In an epic battle of wits, Yale students proved they know more about sex, drugs and rock ’n’ roll than their learned (and tenured) professors.
A group of five Yale students triumphed over five Yale professors in Friday’s Jeopardy!-style “H2Know: A Water Week Quiz Bowl,” a charity event co-sponsored by Students Taking Action Now: Darfur, the Yale College Council and the Yale Student Environmental Coalition. The event — modeled upon STAND’s previous professors-only competitions — raised money for Save the Children, a nonprofit child advocacy group, from a $3 admission fee. Students and professors sparred over categories such as “Sex,” “Pop Culture,” “All the Single Ladies,” and “Food at Yale.”
Yale’s version of Jeopardy! featured molecular biophysics and biochemistry professor William Summers, who served as master of ceremonies and introduced each professor. The professors’ team included Yale College Dean Mary Miller, English professor Aaron Ritzenberg, Timothy Dwight Dean John Loge, English professor and Director of Undergraduate Studies Amy Hungerford, and Larned professor of history Cynthia Russett. That team of five squared off against Jordan Rogers ’12, Harrison Marks ’10, Michael Bilow ’09, Xuan Nguyen ’10 and Benjamin Schenkel ’12.
Over 150 students squeezed into room 101 in Linsley-Chittenden Hall to watch the crowded event and cheered loudly before the first round even began.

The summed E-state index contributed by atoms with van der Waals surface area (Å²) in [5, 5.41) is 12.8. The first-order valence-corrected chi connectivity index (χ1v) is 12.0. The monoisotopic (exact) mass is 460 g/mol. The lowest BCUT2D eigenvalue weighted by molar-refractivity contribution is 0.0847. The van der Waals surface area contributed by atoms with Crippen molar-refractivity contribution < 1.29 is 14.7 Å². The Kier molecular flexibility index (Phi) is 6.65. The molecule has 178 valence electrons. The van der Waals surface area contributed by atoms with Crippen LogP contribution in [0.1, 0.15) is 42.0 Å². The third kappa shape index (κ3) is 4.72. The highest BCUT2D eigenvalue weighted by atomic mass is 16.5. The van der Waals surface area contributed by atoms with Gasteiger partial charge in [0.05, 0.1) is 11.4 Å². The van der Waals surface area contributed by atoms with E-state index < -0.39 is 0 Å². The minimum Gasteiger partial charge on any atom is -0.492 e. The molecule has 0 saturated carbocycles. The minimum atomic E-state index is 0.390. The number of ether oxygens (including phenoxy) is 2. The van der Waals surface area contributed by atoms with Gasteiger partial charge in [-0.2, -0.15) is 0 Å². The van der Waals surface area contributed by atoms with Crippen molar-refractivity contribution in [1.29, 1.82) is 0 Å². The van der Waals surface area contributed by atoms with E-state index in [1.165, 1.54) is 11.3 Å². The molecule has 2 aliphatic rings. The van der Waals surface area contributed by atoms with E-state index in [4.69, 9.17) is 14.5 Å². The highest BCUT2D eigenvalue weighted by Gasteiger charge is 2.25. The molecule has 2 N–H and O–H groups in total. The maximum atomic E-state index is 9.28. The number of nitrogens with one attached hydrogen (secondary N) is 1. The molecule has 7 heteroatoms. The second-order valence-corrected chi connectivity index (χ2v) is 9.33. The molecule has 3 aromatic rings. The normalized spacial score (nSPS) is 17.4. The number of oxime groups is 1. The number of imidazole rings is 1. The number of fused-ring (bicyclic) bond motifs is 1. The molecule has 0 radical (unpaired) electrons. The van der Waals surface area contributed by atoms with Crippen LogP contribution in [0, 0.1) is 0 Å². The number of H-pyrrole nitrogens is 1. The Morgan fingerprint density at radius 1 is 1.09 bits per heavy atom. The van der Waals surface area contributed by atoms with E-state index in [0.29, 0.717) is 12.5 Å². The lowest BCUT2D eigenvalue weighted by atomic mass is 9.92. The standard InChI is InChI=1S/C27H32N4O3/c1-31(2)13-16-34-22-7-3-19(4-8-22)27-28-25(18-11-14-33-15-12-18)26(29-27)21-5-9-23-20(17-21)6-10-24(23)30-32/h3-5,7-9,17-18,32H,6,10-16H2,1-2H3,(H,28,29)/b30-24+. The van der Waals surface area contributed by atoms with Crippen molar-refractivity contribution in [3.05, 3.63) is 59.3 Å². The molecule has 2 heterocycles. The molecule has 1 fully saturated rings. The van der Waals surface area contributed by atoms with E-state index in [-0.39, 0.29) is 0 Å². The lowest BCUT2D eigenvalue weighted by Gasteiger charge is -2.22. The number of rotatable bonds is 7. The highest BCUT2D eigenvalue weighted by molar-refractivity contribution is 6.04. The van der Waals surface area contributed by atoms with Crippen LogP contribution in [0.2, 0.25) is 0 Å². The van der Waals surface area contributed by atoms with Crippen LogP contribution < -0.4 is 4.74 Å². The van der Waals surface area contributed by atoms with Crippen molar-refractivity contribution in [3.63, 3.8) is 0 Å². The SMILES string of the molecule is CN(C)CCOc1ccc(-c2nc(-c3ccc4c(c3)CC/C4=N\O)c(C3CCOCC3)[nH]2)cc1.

With the competition underway, the professors were stymied by a question about the CW’s “Gossip Girl.” Both teams fell short on a 500-point “Sex” question regarding the penalty for masturbation in Indonesia (decapitation). After the students took an early lead, the professors began to huddle, collaborating in hurried whispers. But at the end of the round, the students led by an 1,100 point margin.
In the second round, Ritzenberg kept the audience entertained and led a professor comeback, confidently declaring “Put a ring on it!” to win a question about Beyonce’s hit single “Single Ladies.”
But it was not enough — the students were still ahead at the end of the second round.
Final Jeopardy again stumped the professors, and a hefty student wager on the correct answer put the students ahead by a ratio of nearly four to one.
“Yale professors pretend they know everything and this was a chance for them to prove it — obviously they failed,” Alison Grubbs ’12 quipped. “It was worth every penny.”
The event’s charitable side drew Schenkel — who once took home over $40,000 on the actual Jeopardy! show — to the student team.
“I don’t want to knock Quiz Bowl because I found it fun in high school, but I got frustrated with regurgitating facts — I don’t think that has much bearing on your intellect,” Schenkel said before the event. “But since H2Know was a one-time lighthearted event that raised funds and awareness for Darfur victims, I couldn’t turn it down.”
YCC Representative Tomas Rua ’10, who led the contestant selection committee, said the committee tried to make the teams as evenly matched as possible.
“We were hoping to select a contestant pool that was experienced and talented,” he said. “But we also wanted to get a diverse pool of knowledge.”
Rua explained that in choosing professors, they wanted “people who were high-profile” in order to generate interest for the event.